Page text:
Sunday, October 25, 2009

Let's Talk About Pirating


Pirates are very much a part of Halloween lore as well as SFR world-building.  Pirates are swashbuckling rebels and rogues who assault other ships (whether space or high seas) to acquire their treasure.  They are generally viewed as dark heroes in our society, the Robin Hoods of the High Seas.

But I'd like to talk about another sort of pirating--the pirating of e-books.

There's a lively discussion on the Amazon Romance Community right now called Authors Behaving Badly.  It criticizes authors who react very emotionally to the subject of potential piracy of their work.  Sometimes writers have a knee-jerk reaction to the topic that makes them seem uncharitable, but there's a good reason why their tempers flare on this subject.  Their very careers are on the line.

How would you like to be in a situation where you must work for a full year to produce a product before you get paid, and just when your paycheck comes due, you're informed someone liked your product so much that they "borrowed it and passed it around."  Now your boss can't pay you most of your back wages because your work is available for free from those who admired it so much they "shared it with the world."  You've got bills to pay and you were desperately counting on that income...and now you've been robbed.  And your boss may have to fire you on top of it, because you didn't produce profit for the company. Would you be upset?

Darn right, you would.

Yes, I'm oversimplifying the situation, but I'm trying to put this into perspective for people who work regular jobs and expect to get paid for their efforts on a regular basis.

Some readers are adamnant that sharing an e-copy of a book is both acceptable and legal, and in some cases they're right.  They are deeply offended by authors who claim they are "stealing" from them.  While readers see sharing of e-files as no different than sharing a favorite book with friends (which most authors endorse because it creates buzz for their work) or buying a book from a used book store, in the e-book industry, it can be very, very different.  Because one hard copy of a book loaned to a friend or two is not a problem, but one e-book downloaded to ten friends, and then shared with ten of their friends, and ten of theirs, etc. becomes a monstrous snowball.  And one copy shared through an e-book piracy site is a calamity for a writer. It's often catastrophic because it can impact the author's sales to the tune of hundreds, and maybe even thousands of copies.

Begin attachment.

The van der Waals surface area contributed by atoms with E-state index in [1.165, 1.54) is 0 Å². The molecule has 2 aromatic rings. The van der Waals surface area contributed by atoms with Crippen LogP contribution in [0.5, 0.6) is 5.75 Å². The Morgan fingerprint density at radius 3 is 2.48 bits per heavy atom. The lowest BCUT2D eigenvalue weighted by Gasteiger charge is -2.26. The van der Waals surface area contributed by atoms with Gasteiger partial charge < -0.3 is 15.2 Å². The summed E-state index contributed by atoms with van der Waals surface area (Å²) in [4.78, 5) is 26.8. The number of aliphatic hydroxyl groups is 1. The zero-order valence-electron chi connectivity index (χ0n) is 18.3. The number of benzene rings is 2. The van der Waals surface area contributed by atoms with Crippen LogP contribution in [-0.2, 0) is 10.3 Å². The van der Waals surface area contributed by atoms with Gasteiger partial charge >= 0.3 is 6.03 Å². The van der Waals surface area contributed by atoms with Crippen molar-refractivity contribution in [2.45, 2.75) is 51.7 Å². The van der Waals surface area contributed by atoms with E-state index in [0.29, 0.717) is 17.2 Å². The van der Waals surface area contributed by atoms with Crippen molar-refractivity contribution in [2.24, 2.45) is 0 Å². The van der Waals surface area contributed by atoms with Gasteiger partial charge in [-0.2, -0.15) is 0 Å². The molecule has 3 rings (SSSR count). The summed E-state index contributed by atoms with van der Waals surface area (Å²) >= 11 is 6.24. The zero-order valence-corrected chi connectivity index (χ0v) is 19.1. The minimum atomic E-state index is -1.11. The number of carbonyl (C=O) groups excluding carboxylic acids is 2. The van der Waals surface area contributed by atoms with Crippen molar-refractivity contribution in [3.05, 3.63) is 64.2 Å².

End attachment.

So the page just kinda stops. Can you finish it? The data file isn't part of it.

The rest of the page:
So?  Says the reader.  Is that really a big deal?

Yes, it is.  Because in the electronic age a book can be "cloned" and all those potential buyers who are not acquiring from a legitimate source and paying the fee for the book impacts the author's sales figures, not to mention the author's royalties--the "salary" they receive for the thousands of hours they've invested in getting the book written and published.  Ultimately, the publishing house may have the writer "walk the plank" for such poor sales. Even though hundred of thousands of people are reading and loving their books, it doesn't show in the sales numbers. 

So everyone loses when readers acquire books through mass sharing, which is usually via an e-book pirating site.   

The reader's favorite author suffers career damaging loss of sales and may not be back with another book. 

The writer, who (speaking as the voice of experience) has invested at least a year or two of blood, sweat and sanity to write, revise, pitch, sell, edit and promote a book (during which time they don't receive one red cent) may lose a lot of money in spite of all her hard work and the book's popularity.  And their reward may even be that they never sell another book because the sales don't show they are marketable.

The publishing house loses because its profits are impacted and it may not even be able to stay in business.

Yet, like the pirates of lore, these e-book pirates are seen as some sort of dark heroes because they are pillaging their favorite authors and offering their booty for free. 

With fans like that, who needs enemies?

I hope this article will help readers better understand the cries of rage and pain being heard from authors who fall victim to these e-book pirates.  I also hope they'll help join the effort to scuttle these sites by not acquiring or sharing e-books through them. 

The best way to show support and admiration for your favorite authors is always to buy their books new.  And don't forget, right after Halloween comes the Holiday shopping season.  Buy books as gifts!  :)

3 comments:

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  3. That's a good point, Dawn. I think many readers think authors make fabulous amounts of money from the sale of books and in almost all cases that's simply not true. Very few writers, even bestselling ones, can support themselves by writing books. When their potential income is impacted by piracy, it really hurts.

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